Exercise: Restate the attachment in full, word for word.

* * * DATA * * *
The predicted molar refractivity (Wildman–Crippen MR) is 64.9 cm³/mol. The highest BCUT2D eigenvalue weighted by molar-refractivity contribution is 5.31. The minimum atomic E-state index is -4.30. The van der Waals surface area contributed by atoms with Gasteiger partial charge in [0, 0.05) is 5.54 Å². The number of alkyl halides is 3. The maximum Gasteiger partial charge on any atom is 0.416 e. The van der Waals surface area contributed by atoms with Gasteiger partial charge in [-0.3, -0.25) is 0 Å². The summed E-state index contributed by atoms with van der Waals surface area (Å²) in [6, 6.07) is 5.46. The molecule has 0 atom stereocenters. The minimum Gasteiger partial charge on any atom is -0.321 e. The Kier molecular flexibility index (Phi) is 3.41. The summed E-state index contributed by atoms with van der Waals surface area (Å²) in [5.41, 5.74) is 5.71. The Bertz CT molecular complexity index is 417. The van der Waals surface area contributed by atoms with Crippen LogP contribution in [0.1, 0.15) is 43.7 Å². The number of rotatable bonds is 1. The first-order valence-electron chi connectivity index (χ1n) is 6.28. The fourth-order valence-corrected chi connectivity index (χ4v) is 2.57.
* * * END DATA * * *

The predicted molar refractivity (Wildman–Crippen MR) is 64.9 cm³/mol. The highest BCUT2D eigenvalue weighted by molar-refractivity contribution is 5.31. The minimum atomic E-state index is -4.30. The van der Waals surface area contributed by atoms with Gasteiger partial charge in [0, 0.05) is 5.54 Å². The number of alkyl halides is 3. The maximum Gasteiger partial charge on any atom is 0.416 e. The van der Waals surface area contributed by atoms with Gasteiger partial charge in [-0.3, -0.25) is 0 Å². The summed E-state index contributed by atoms with van der Waals surface area (Å²) in [6, 6.07) is 5.46. The molecule has 0 atom stereocenters. The minimum Gasteiger partial charge on any atom is -0.321 e. The Kier molecular flexibility index (Phi) is 3.41. The summed E-state index contributed by atoms with van der Waals surface area (Å²) in [5.41, 5.74) is 5.71. The Bertz CT molecular complexity index is 417. The van der Waals surface area contributed by atoms with Crippen LogP contribution in [0.1, 0.15) is 43.7 Å². The number of rotatable bonds is 1. The first-order valence-electron chi connectivity index (χ1n) is 6.28. The fourth-order valence-corrected chi connectivity index (χ4v) is 2.57.